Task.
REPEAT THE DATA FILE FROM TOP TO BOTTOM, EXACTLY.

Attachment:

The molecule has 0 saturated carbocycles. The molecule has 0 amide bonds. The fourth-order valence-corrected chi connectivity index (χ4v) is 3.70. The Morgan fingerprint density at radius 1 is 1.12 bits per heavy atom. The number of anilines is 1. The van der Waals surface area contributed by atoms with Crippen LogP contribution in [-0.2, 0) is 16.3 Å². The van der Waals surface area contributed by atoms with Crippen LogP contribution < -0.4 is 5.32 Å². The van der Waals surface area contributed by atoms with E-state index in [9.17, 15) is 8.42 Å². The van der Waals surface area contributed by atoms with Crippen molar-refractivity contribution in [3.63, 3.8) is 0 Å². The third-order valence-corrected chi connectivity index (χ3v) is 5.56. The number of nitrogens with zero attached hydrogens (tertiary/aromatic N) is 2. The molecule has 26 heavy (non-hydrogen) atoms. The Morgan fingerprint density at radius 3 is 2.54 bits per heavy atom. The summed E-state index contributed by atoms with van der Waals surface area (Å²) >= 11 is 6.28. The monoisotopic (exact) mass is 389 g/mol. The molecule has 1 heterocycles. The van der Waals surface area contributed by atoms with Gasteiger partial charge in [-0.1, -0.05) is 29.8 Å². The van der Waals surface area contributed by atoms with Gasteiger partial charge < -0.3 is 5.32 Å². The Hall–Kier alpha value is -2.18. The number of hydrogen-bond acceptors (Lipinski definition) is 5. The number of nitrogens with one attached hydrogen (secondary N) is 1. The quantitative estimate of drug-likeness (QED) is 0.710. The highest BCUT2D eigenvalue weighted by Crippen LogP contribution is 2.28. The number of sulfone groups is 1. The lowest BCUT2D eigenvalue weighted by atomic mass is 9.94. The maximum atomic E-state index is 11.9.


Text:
The molecule has 0 saturated carbocycles. The molecule has 0 amide bonds. The fourth-order valence-corrected chi connectivity index (χ4v) is 3.70. The Morgan fingerprint density at radius 1 is 1.12 bits per heavy atom. The number of anilines is 1. The van der Waals surface area contributed by atoms with Crippen LogP contribution in [-0.2, 0) is 16.3 Å². The van der Waals surface area contributed by atoms with Crippen LogP contribution < -0.4 is 5.32 Å². The van der Waals surface area contributed by atoms with E-state index in [9.17, 15) is 8.42 Å². The van der Waals surface area contributed by atoms with Crippen molar-refractivity contribution in [3.63, 3.8) is 0 Å². The third-order valence-corrected chi connectivity index (χ3v) is 5.56. The number of nitrogens with zero attached hydrogens (tertiary/aromatic N) is 2. The molecule has 26 heavy (non-hydrogen) atoms. The Morgan fingerprint density at radius 3 is 2.54 bits per heavy atom. The summed E-state index contributed by atoms with van der Waals surface area (Å²) >= 11 is 6.28. The monoisotopic (exact) mass is 389 g/mol. The molecule has 1 heterocycles. The van der Waals surface area contributed by atoms with Gasteiger partial charge in [-0.1, -0.05) is 29.8 Å². The van der Waals surface area contributed by atoms with Gasteiger partial charge < -0.3 is 5.32 Å². The Hall–Kier alpha value is -2.18. The number of hydrogen-bond acceptors (Lipinski definition) is 5. The number of nitrogens with one attached hydrogen (secondary N) is 1. The quantitative estimate of drug-likeness (QED) is 0.710. The highest BCUT2D eigenvalue weighted by Crippen LogP contribution is 2.28. The number of sulfone groups is 1. The lowest BCUT2D eigenvalue weighted by atomic mass is 9.94. The maximum atomic E-state index is 11.9.